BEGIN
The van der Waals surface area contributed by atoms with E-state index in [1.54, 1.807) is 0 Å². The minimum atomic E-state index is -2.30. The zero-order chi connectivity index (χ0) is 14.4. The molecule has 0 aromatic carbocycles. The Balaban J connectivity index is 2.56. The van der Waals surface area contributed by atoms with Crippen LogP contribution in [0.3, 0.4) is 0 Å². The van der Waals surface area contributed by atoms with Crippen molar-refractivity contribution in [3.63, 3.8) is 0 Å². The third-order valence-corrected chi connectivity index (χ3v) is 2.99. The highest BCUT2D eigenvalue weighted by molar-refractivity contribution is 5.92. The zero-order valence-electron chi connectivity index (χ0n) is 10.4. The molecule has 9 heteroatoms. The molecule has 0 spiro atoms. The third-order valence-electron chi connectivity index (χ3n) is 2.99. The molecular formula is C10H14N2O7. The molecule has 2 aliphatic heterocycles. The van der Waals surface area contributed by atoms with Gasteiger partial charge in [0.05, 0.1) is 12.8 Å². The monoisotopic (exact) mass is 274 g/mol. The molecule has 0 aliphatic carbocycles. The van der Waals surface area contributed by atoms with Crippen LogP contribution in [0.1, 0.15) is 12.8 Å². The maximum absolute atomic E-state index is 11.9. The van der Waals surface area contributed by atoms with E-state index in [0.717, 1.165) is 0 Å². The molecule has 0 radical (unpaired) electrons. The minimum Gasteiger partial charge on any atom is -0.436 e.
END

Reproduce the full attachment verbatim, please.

The van der Waals surface area contributed by atoms with E-state index in [1.54, 1.807) is 0 Å². The minimum atomic E-state index is -2.30. The zero-order chi connectivity index (χ0) is 14.4. The molecule has 0 aromatic carbocycles. The Balaban J connectivity index is 2.56. The van der Waals surface area contributed by atoms with Crippen LogP contribution in [0.3, 0.4) is 0 Å². The van der Waals surface area contributed by atoms with Crippen molar-refractivity contribution in [3.63, 3.8) is 0 Å². The third-order valence-corrected chi connectivity index (χ3v) is 2.99. The highest BCUT2D eigenvalue weighted by molar-refractivity contribution is 5.92. The zero-order valence-electron chi connectivity index (χ0n) is 10.4. The molecule has 9 heteroatoms. The molecule has 0 spiro atoms. The third-order valence-electron chi connectivity index (χ3n) is 2.99. The molecular formula is C10H14N2O7. The molecule has 2 aliphatic heterocycles. The van der Waals surface area contributed by atoms with Gasteiger partial charge in [0.05, 0.1) is 12.8 Å². The monoisotopic (exact) mass is 274 g/mol. The molecule has 0 aliphatic carbocycles. The van der Waals surface area contributed by atoms with Crippen LogP contribution in [0.1, 0.15) is 12.8 Å². The maximum absolute atomic E-state index is 11.9. The van der Waals surface area contributed by atoms with E-state index in [0.717, 1.165) is 0 Å². The molecule has 0 radical (unpaired) electrons. The minimum Gasteiger partial charge on any atom is -0.436 e.